So where’s that PR pimple on its bottom now? Against the wall, that’s where, in the dark, not where the acion is, still – as it were – where business used to speak from but can’t afford to anymore, in every sense.

If you’re not part of that movement, then I’m tempted to say you’re part of the problem. But actually it’s not as serious as that – the PR pimple is just irrelevant, not part of the action, out of time. If it’s in financial services, it’s still selling scams to people that they don’t need. If its in food retail, it’s justifying a consumerist supply chain that it can’t support. If it’s in utilities, it’s selling the dream of privatisation decades after the event.

PR can deliver messages all it wants, but there are ever fewer at home to take delivery. And none who matter in the influencing game. Partly because those mainstream media aren’t there anymore. Those “bright young PR practitioners” you speak about, Mike, can talk all they like about “making a buzz in the blogosphere”, but the truth that has to be called is that PR thrived on getting an influential note in the Lex column. Do that now and you’ll be torn to shreds across social media – and here’s the real point, that’ll happen even if you’re right.

We’re not in control anymore, Mike. Those “publics” you refer to aren’t having it. It’s like what happened to “public” schools. Old PR is the Head of House called Rowntree in the movie “If” and wants to beat the trouble-making public – Malcolm McDowell in this metaphor – into line: “The thing I hate about you Rowntree is the way you give Coca-Cola to your scum and your best teddy bear to Oxfam, and expect us to lick your frigid fingers for the rest of your frigid life.” (To be fair in that context, Mike does say that 90s-style Corporate Social Responsibility is an inadequate tool for building of trust).

Ultimately, I don’t believe you, Mike. By which I mean I don’t believe you believe all this “PR is just fine, people will always need it, like blacksmiths” guff. I think it goes with the psychological denial that is the territory of Burson-Marsteller and the PRCA, for whom change means death.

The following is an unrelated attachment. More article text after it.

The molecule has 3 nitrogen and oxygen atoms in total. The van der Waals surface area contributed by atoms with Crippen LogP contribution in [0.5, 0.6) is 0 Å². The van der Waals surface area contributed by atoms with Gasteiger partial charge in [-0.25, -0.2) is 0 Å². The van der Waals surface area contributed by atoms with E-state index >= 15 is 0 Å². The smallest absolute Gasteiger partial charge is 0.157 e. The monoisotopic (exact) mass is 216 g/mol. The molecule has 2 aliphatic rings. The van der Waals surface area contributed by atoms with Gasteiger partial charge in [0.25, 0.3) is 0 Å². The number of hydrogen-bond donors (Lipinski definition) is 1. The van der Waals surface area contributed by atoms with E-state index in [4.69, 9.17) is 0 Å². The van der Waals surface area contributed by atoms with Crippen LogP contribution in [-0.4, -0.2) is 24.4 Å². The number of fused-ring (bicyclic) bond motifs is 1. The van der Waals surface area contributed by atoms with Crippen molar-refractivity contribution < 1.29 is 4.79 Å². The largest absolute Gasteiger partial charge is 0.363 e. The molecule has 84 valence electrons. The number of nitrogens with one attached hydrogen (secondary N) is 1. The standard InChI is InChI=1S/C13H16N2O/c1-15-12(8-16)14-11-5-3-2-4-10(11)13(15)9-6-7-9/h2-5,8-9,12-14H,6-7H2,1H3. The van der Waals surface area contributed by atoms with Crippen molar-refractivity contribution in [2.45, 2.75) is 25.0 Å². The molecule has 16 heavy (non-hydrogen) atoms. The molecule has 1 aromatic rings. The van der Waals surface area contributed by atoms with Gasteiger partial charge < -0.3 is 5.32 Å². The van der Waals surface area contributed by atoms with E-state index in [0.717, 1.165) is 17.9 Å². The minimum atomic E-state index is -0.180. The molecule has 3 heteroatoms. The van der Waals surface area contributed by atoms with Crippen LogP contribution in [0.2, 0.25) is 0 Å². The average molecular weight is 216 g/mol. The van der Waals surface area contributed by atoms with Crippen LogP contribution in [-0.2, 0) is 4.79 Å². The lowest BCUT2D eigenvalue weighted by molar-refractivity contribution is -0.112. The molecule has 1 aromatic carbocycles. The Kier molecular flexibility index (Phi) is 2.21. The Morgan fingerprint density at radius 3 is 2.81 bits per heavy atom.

For example, you describe the best question to ask in the boardroom being “why?” rather than “what?” or “how?” But asking why is precisely where we are. Asking why does it have to be like this is the truly progressive path. Because it doesn’t have to be.

Robert can speak for himself. I’d prefer that he did and he will with his book. As it happens, I don’t entirely agree with him. I don’t think Public Leadership is entirely the new model. I think it might speak too much to the old hierarchies that Robert is the first to observe have tumbled. I believe that corporations and institutions need a far more limpid view of what they are and why they are – that leads me to systemic value and what we might call Public Ethics.

Such diversity is at the heart of the dynamic at Jericho Chambers. We have no company line, because that would represent the busted old flush of command-and-control communications. We’re a collection of what we like to think are reasonably bright people trying to find a better way.

But don’t let me describe it. Over to Tom Fletcher, British Ambassador to Lebanon:

“Phillips’ critique of traditional PR is that it draws too much from its origins in a now buried age of institutional authority; that it insufficiently reflects the new realities of a world in which the balance of power between citizens, business and government is shifting from hierarchies to networks; that it prioritises bureaucracy and generalism over transformation and expertise; and that it has prioritised pumping out a message over changing society. As a result, he argues, it has lost trust.”

When we founded Jericho Chambers last year, my old friend Mike wrote a very generous blog (“This is bloody brilliant”), welcoming our new enterprise. In it, he recalled the period with which I opened this article and, in particular, when I first pitched my services to him he thought I “was either a genius or a git. Still do,” he wrote. Here’s a clue, Mike. The PRCA doesn’t think I’m a genius.

George Pitcher

George Pitcher

George Pitcher is a writer, independent public ethics consultant and an Anglican priest. He is a journalist by background, having been an award-winning Industrial Editor of The Observer during the years of the Thatcher government’s privatisation programme and a columnist and commentator on a wide range of newspapers and broadcast media.